Industrial Electrician
By: Carl, Travis

General Description

  • Conduct preventive maintenance programs and keep maintenance records
  • Maintain, repair, test, troubleshoot, install and connect to power supplies appliances, switchgear, regulators, heaters, transformers, electrical motors, generators, alternators and electrical, electronic, hydraulic and pneumatic control systems and other related devices
  • Read and interpret electrical, architectural and mechanical diagrams, drawings or specifications to determine wiring layouts for new or existing installations
  • Splice, join and connect wire to fixtures and components to form circuits

Training and Education


  • The requirements to become an industrial electrician are a high school diploma must be obtained.
  • Following high school graduation, aspiring electricians must complete 9000 hours of an apprenticeship program. Once this program has been successfully completed, candidates must then pass a basic examination.
  • To become a Industrial Electrician in Newfoundland you can go to the college of the north Atlantic this course is a 9 month program. To become a industrial electrician in Newfoundland you can go to the college of the north Atlantic .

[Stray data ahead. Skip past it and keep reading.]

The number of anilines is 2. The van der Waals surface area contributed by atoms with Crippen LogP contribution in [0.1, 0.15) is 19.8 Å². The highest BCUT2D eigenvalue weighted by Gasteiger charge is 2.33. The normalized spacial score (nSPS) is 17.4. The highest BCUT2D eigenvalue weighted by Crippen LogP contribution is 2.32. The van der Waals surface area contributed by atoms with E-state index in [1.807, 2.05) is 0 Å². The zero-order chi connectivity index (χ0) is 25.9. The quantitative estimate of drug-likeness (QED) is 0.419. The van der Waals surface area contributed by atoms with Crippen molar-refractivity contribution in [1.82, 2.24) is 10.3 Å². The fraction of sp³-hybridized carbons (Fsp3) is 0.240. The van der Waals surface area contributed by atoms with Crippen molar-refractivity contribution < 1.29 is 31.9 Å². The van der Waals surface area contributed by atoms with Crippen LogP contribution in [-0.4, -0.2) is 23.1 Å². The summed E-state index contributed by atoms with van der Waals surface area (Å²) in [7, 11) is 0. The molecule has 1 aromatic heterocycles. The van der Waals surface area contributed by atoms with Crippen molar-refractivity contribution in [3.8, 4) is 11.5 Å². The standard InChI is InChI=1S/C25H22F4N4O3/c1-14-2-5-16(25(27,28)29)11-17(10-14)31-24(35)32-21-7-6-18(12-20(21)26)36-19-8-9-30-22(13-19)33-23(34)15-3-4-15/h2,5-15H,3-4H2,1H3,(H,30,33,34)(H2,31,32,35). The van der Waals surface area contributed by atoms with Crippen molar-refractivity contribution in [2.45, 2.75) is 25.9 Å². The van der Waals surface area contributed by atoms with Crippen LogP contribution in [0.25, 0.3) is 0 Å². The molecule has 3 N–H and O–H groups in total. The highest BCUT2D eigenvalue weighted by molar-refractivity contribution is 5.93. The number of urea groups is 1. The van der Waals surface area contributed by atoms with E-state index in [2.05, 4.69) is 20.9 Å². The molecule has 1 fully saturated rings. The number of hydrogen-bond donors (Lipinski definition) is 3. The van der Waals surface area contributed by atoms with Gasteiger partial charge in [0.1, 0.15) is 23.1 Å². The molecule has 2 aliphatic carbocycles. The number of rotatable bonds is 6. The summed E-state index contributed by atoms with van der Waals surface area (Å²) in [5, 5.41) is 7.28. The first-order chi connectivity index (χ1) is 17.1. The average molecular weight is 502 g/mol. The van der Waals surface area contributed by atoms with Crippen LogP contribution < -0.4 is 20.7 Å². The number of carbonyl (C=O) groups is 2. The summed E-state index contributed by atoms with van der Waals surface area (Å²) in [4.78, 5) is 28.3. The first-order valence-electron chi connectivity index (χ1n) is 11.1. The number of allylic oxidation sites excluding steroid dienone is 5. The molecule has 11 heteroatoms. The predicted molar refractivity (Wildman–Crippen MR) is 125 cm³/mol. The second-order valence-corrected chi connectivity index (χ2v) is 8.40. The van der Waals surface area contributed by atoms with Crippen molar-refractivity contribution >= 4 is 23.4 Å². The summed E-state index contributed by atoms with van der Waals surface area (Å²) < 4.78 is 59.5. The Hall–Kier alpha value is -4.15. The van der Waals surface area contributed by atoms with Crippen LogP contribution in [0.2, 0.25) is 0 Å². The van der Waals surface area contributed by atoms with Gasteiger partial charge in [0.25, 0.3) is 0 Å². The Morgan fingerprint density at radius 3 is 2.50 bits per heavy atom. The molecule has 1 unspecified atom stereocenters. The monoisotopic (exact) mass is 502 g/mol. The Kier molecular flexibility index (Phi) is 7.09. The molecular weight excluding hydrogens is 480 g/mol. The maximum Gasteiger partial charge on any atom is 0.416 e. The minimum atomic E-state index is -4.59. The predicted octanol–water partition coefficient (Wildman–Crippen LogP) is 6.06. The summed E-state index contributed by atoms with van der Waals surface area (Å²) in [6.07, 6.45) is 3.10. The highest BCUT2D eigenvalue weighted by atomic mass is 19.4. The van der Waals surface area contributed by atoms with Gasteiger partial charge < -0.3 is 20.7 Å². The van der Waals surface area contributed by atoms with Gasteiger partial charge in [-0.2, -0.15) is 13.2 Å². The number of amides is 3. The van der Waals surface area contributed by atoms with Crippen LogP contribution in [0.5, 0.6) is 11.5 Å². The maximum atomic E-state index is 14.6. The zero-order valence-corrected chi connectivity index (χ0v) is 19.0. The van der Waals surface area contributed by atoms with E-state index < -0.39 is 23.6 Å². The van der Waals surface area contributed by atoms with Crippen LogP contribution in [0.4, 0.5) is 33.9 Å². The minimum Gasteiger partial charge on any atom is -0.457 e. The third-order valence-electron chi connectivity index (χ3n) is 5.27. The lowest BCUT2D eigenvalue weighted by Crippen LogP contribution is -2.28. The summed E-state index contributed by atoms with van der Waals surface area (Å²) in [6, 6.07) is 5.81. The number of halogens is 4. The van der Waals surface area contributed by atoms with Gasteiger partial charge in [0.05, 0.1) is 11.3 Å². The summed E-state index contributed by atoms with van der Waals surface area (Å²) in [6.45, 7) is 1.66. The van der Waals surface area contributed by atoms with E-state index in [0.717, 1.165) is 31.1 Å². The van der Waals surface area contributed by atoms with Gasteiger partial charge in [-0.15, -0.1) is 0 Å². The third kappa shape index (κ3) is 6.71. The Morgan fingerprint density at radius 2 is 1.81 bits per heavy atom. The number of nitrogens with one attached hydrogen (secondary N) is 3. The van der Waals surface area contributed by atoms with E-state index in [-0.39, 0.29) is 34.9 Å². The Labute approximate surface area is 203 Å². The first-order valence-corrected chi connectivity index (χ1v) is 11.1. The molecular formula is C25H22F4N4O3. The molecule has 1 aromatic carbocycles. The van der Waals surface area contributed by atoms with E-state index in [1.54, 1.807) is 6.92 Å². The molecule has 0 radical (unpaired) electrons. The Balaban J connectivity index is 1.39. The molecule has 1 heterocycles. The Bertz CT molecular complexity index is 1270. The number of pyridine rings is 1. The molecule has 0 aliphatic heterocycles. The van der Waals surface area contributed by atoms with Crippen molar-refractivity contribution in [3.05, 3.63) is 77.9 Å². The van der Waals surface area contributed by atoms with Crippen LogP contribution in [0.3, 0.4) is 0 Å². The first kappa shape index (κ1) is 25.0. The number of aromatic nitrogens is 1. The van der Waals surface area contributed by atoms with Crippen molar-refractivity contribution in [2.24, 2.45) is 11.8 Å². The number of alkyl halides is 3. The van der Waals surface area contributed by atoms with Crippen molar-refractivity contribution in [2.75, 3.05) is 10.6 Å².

• You need atleast your journeyman to become a oil rig industrial electrician

Work opportunities


  • Finding oil rig electrician jobs is made difficult (but not impossible) by the large number of people who want to break in to this lucrative industry.
  • Opportnitie to do somthing you like and gain a new skill as well as make alot of money

Salary and Benefits


  • The average rig worker earns $400 a day, and between $75,000 and $150,000 for working just 6-8 months of the year
  • Medical care, Dental care, Pention plans, working only half the year.

Working conditions and realities


  • The oil rig electrician usually work long hours on extended systems and either outdoors in all weather conditions or underground, usually as members of teams or crews. The oil rig electrician work is generally hard and physically demanding.
  • The oil rig electricians may work in dusty, dirty, hot, or wet conditions, or in confined spaces and in other uncomfortable places and have to stand for long periods.
  • Rig electricians must be aware of safety regulations and must often wear and use protective equipment to minimize risks.

References


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